When imperials were first mined in Brazil, they were the only precious stones of any importance from the town of Ora Preta. Consequently, they were the stones gifted to royal figures of other countries – that’s how the stone got its name: “imperial”. Another more mundane version of the story is that it got its name from traders who wanted to give the stone an important name to distinguish it amongst the golden citrine quartz and pink gold topaz that were also mined in that region.
Brazilian topazes from Ora Preta are real imperials. They are valued far more highly than any others thanks to their strong colour that doesn’t fade in the sun and their bright metallic sheen. The difference that separates imperials from ordinary topaz is very slight but very important. In fact, the difference in price can be 10s or even 100s of times inflated. Depending on their colour, imperial topaz can reach a value of $200 to $2000 for a carat (the more deep the colour and brighter the pink tones, the more expensive the stone). It is also vital that the topaz comes from Brazil.
It’s worth bearing in mind that not only gold and orange topaz is found in Brazil: pink and even “cherry” coloured topaz, like the stone in the Martin Katz ring, is also found, a type that is also considered by jewellery makers as imperial. One has to remember that brown topaz is often subjected to heat treatments to give it a pink or yellow hue. These are not imperials and therefore far less valuable. If you are offered imperial topaz, make sure it hasn’t been treated.
An imperial of high quality is so rare that it isn’t even sold at auction all that often. Out of all the lots I’ve seen in the past 10 years, I best remember the JAR earrings sold by Christie’s. The two oval imperials in these earrings were of an impeccable quality which is expected from Rosenthal who usually spends something between several months and a year, maybe more, looking for the ideal stones. To begin with, the earrings were made for American actress Ellen Barkin to be worn to the Oscars in 2005. In 2006, they were sold at auction for $710,000 as part of a collection of 17 pieces by JAR. They were resold in 2010, again by Christie’s, for $650,000.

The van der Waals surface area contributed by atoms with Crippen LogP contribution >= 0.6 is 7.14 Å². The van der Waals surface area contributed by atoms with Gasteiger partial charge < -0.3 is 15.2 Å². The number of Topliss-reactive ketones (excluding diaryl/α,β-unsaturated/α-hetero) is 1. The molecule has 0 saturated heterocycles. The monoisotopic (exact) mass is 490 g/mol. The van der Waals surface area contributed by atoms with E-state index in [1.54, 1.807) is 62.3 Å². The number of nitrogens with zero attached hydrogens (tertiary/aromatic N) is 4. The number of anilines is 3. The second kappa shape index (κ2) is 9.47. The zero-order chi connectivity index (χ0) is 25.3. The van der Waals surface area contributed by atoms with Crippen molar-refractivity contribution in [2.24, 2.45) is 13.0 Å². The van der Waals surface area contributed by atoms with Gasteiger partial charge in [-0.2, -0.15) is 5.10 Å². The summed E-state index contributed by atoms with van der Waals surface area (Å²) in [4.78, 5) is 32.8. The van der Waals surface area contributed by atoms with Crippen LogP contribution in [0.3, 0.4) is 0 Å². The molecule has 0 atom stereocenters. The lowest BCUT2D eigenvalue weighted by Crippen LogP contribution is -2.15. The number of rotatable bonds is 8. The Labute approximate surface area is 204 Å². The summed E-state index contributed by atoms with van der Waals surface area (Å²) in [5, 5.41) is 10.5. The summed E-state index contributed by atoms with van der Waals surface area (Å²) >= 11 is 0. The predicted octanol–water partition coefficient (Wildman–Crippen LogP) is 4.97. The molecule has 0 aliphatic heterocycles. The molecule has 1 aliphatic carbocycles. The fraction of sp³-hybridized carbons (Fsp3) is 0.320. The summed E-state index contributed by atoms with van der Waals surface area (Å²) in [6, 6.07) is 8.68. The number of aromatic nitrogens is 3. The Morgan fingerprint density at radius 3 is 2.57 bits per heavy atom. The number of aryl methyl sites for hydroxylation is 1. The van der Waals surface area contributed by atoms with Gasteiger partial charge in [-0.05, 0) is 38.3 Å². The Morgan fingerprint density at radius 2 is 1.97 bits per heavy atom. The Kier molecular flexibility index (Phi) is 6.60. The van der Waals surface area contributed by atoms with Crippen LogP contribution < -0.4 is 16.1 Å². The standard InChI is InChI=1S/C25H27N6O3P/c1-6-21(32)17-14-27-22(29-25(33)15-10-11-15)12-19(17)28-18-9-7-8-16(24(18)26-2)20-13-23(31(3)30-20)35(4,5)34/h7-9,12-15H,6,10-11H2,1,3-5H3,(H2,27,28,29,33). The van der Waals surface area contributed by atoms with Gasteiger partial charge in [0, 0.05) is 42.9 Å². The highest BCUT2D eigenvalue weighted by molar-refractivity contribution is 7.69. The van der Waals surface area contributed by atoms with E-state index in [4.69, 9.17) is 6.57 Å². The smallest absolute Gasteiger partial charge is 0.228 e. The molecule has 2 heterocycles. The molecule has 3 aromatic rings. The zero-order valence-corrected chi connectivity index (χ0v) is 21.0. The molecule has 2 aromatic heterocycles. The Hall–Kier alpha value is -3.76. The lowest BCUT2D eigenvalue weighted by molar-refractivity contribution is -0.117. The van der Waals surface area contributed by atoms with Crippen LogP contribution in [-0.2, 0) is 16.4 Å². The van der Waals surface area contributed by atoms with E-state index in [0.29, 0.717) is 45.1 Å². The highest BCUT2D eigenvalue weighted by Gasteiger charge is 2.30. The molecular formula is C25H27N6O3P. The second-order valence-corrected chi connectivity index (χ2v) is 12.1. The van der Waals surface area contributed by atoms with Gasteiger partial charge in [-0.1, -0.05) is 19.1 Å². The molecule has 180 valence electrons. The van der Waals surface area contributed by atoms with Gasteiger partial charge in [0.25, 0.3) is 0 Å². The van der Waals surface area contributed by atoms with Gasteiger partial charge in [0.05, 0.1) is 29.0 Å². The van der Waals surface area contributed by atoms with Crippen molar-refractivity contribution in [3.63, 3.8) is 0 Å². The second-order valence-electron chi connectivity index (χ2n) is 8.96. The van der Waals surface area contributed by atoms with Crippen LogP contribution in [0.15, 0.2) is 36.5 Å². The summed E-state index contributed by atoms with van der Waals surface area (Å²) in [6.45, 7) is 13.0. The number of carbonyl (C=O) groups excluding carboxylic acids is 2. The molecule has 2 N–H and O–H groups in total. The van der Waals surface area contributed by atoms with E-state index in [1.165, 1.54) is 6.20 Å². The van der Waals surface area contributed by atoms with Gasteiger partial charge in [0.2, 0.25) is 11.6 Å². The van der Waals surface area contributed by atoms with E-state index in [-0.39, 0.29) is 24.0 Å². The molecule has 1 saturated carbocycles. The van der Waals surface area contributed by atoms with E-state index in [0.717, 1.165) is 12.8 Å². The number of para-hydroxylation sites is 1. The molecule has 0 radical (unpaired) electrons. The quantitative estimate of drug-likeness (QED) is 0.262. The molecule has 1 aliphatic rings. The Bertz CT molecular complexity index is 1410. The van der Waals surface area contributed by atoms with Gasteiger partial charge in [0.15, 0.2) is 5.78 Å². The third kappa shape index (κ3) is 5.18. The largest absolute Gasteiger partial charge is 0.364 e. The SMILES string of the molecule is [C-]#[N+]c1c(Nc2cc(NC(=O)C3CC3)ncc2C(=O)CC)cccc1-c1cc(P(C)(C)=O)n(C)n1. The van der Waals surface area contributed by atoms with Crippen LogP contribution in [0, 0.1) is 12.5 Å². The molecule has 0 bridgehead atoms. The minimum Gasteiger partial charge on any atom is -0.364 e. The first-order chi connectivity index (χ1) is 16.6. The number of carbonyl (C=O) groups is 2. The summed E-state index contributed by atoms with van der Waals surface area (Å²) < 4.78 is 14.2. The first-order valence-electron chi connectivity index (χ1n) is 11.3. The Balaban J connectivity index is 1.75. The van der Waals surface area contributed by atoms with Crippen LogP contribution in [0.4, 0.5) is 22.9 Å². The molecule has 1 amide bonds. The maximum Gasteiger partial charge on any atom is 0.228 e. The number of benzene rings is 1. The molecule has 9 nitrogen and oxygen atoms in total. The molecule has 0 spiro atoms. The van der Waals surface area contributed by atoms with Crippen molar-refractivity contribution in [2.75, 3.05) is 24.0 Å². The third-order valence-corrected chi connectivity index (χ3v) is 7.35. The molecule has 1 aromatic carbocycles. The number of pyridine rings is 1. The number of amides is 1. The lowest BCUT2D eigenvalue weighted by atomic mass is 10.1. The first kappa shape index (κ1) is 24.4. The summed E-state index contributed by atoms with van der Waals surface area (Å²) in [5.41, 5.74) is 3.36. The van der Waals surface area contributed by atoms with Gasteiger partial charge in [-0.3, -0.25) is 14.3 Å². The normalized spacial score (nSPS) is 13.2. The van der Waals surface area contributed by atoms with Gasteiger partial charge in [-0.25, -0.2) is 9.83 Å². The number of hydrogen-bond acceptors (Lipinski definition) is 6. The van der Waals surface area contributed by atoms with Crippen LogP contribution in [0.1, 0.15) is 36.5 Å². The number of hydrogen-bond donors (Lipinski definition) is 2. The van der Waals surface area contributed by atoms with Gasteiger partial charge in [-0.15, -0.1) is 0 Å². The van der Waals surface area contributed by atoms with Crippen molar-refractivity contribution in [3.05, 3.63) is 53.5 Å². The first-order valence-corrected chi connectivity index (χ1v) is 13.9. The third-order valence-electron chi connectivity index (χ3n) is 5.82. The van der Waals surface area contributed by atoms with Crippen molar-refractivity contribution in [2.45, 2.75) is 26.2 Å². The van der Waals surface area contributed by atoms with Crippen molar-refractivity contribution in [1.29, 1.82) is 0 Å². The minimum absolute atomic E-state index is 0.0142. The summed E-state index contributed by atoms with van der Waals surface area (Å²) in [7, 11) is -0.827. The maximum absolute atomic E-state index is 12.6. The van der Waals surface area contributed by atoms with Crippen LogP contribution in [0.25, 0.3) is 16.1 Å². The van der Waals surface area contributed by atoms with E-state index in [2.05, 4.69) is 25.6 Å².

The imperial figures in several high jewellery collections by legendary maisons. Stones of exceptional quality were exhibited by Cartier in a pair of earrings (see below) as part of the “L’Odyssée de Cartier Parcours d’un Style” collection, by Van Cleef&Arpels on an elephant head brooch as part of the “Les Voyages Extraordinaires” collection (see above) and by Louis Vuitton on its “Chain Attraction” necklace (see above). Simpler examples can be found at Boodles, Theo Fennell, Omi Privé and Fernando Jorge.
Imperial topaz has several attractive exotic qualities. In Ancient Greece and Ancient Rome, soldiers believed that the mineral gave them courage and sharpened their minds for battle. Since antiquity, topaz has been thought to have beneficial medicinal properties. When it comes to relationships, imperial topaz is seen as a romantic amulet that encourages passion and enhances two people’s attraction to one another. I’m not sure how true that is but maybe someone out there can enlighten us?